For the past three years I have, along with two of my best friends, Andrea Olsen and Merrill Moore, collectively embarked on a courageous mission to support women’s health and safety nonprofit organizations through the creation of a grassroots fundraising music-based event.
Eugene’s annual Mardi Gras Ball, this year Feb. 22 at Sessions Music Hall, not only is a night filled with incredible music, dance and fun, but also aims to raise awareness and money for local nonprofit organizations that support and offer vital local services.
This annual event conceived in 2016 and born in 2017 (continued birth references are noted) has been enormously successful at donating well more than $10,000 and is the only large, local Mardi Gras event that brings together different sectors of our community — local businesses that sponsor the event’s overhead, local event producers donating their time and a diverse array of local, regional and international musicians and dancers performing — in support of women’s health and safety.
This year’s event supports two local grassroots nonprofit organizations that offer invaluable services — Sexual Assault Support Services and Daisy CHAIN.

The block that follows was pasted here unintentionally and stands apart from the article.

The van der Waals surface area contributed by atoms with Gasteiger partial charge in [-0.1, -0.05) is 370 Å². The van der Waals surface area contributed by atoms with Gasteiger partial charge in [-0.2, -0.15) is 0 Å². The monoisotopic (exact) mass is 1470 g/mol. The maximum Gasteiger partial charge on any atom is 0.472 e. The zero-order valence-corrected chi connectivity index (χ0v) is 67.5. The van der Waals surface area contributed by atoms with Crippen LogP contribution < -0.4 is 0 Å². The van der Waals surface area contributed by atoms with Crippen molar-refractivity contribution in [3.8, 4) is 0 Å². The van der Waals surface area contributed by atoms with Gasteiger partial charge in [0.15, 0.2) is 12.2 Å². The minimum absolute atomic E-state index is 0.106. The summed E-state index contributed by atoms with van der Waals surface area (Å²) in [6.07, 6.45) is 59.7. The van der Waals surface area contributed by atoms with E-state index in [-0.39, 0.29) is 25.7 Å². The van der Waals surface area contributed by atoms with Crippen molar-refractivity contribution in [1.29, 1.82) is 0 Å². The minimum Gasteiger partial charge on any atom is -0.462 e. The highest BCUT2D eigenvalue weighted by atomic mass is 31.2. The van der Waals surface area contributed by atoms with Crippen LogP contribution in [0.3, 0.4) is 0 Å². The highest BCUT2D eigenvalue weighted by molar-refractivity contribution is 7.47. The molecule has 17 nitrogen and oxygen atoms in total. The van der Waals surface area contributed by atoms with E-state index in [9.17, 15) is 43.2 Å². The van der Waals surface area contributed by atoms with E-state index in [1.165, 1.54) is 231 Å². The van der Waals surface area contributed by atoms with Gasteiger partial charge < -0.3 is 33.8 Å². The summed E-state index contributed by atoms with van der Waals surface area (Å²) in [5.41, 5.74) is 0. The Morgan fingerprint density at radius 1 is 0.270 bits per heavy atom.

As an event producer, my favorite type of event to curate is one centered around building community connections — and raising awareness — in the spirit of collaboration through music. As a part of our vibrant local music scene in Eugene I know when we put our collective heads and hearts together, magic can happen — especially when we come together with a shared goal of amplifying voices who have for too long not taken center stage, not only from a musical perspective, but also in relation to the larger community.
Eugene’s Annual Mardi Gras Ball is focused on supporting organizations and also dedicated to building line-ups on both stages which feature a true diversity of musicians and music. This year’s event features incredible powerhouse women artists — musicians, dancers and spoken word poets.
Additionally, the lineups are the most diverse in our area: cross-generational, genre diversity and people of color are all highly represented.
It is my belief that those of us who are promoters, bookers, event producers and venue owners have the ability and the responsibility to make a concerted effort to create opportunities which support the values of platforming musicians and music reflecting the diversity of our larger world.
Music is known to be a universal language throughout the world, it has the ability to create a space where not only shared common interests can be discovered, but also where connections across the beautiful landscape of humans can be realized.
Shea Hardy Baker has been a local music-based event producer since 2016 and in early 2019 officially launched Studio 541 Productions inspired by NPR’s “Tiny Desk” series and featuring local, regional and touring musicians. Shea also is a mama to her 8-year-old son, a birth doula by calling, community and social justice activist and avid traveler.